Burnside: Knowing your love of the Western Conference, this doesn't surprise me one bit, my friend. But you've also managed to spend a few nights in Detroit the last few springs, and I watched with interest a terrific game Wednesday night between the scorching-hot Washington Capitals and the Detroit Red Wings, with the Wings scoring midway through the third period to break a 2-2 tie en route to a 3-2 win. The Wings got Brian Rafalski back in the lineup after he had missed eight games with some back spasm issues, and all he did was chip in three assists. With so much attention focused on Nicklas Lidstrom, who seems poised to win another Norris Trophy, you forget how important Rafalski is to the overall Wings attack. What might be more interesting, though, will be watching the Caps handle their goaltending situation down the stretch. Michal Neuvirth got the start Wednesday and played well but looked bad on the winning goal. The loss ended the Caps' nine-game winning streak. Rookie Braden Holtby had won the previous five games, and GM George McPhee told a small group of us at the GMs' meetings that if coach Bruce Boudreau's decision is that Holtby will start in the playoffs the team will carry three goaltenders. Holtby is the only one of the three (Semyon Varlamov is the other) that could be sent back to the minors without having to clear waivers, but right now he might give the Caps the best chance at playoff success. Stay tuned.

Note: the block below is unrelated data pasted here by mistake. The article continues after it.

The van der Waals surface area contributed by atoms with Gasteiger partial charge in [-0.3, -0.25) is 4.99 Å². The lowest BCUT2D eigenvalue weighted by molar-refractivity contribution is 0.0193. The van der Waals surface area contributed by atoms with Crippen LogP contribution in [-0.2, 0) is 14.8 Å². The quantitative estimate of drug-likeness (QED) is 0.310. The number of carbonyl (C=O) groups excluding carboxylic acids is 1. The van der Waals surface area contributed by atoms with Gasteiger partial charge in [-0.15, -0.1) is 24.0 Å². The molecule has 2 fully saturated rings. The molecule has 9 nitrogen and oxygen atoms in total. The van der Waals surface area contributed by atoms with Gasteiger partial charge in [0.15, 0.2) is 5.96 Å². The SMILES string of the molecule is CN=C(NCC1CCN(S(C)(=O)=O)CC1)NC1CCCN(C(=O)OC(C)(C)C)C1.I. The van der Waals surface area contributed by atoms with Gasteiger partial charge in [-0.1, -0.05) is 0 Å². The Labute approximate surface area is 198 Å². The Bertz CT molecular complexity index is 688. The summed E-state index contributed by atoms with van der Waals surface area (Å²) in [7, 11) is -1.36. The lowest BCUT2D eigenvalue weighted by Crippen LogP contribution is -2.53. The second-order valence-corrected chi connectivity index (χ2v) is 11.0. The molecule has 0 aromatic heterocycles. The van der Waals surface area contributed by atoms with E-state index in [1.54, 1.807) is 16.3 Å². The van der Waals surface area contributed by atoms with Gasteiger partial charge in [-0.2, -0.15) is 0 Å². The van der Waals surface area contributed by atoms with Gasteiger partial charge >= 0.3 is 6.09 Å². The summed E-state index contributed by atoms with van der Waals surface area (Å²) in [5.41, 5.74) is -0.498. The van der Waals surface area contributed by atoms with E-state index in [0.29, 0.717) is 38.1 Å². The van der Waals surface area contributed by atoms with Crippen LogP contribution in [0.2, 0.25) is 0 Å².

LeBrun: Interesting how the top two-ranked teams in the East, Philadelphia and Washington, aren't sure yet who will be their starting goalies in the playoffs --or at least not for public consumption. But as we saw last year with Michael Leighton and Antti Niemi facing off in the Stanley Cup finals, great teams just need good goaltending, not the best netminding in the league, to get to where they want to get to. That brings us back to the Wings, who have proved for many years that you don't need Vezina Trophy goaltending to win, thanks to a blue line anchored by the great Lidstrom. The Wings looked as good last night as they have in a while. Time to ramp it up just in time for the playoffs, right? I spoke with GM Ken Holland this morning, and he talked about the kind of season it's been for the Wings.